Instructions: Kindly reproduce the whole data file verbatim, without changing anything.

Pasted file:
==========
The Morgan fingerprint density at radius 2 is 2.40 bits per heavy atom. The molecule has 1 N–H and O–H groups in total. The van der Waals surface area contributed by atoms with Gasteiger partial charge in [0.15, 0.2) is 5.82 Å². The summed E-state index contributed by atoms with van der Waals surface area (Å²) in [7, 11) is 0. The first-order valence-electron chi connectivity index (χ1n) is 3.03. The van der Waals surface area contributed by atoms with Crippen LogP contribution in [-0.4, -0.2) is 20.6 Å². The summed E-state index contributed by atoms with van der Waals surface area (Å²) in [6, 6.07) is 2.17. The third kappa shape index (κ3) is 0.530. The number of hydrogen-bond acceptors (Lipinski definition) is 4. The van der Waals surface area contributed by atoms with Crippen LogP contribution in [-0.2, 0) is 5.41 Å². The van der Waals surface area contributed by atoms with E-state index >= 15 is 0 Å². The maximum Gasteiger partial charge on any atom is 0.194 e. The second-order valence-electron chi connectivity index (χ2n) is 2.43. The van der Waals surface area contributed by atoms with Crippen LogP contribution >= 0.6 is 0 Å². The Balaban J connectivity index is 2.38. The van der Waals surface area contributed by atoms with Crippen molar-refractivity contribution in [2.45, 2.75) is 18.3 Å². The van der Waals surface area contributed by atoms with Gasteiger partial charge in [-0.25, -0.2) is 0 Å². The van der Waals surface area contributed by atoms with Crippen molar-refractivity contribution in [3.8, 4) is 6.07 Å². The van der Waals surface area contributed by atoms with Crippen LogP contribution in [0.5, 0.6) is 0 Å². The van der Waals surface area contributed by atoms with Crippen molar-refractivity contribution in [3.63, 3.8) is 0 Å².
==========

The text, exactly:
The Morgan fingerprint density at radius 2 is 2.40 bits per heavy atom. The molecule has 1 N–H and O–H groups in total. The van der Waals surface area contributed by atoms with Gasteiger partial charge in [0.15, 0.2) is 5.82 Å². The summed E-state index contributed by atoms with van der Waals surface area (Å²) in [7, 11) is 0. The first-order valence-electron chi connectivity index (χ1n) is 3.03. The van der Waals surface area contributed by atoms with Crippen LogP contribution in [-0.4, -0.2) is 20.6 Å². The summed E-state index contributed by atoms with van der Waals surface area (Å²) in [6, 6.07) is 2.17. The third kappa shape index (κ3) is 0.530. The number of hydrogen-bond acceptors (Lipinski definition) is 4. The van der Waals surface area contributed by atoms with Crippen LogP contribution in [-0.2, 0) is 5.41 Å². The van der Waals surface area contributed by atoms with E-state index >= 15 is 0 Å². The maximum Gasteiger partial charge on any atom is 0.194 e. The second-order valence-electron chi connectivity index (χ2n) is 2.43. The van der Waals surface area contributed by atoms with Crippen LogP contribution >= 0.6 is 0 Å². The Balaban J connectivity index is 2.38. The van der Waals surface area contributed by atoms with Crippen molar-refractivity contribution in [2.45, 2.75) is 18.3 Å². The van der Waals surface area contributed by atoms with Gasteiger partial charge in [-0.25, -0.2) is 0 Å². The van der Waals surface area contributed by atoms with Crippen molar-refractivity contribution in [3.8, 4) is 6.07 Å². The van der Waals surface area contributed by atoms with Crippen LogP contribution in [0.5, 0.6) is 0 Å². The van der Waals surface area contributed by atoms with Crippen molar-refractivity contribution in [3.63, 3.8) is 0 Å².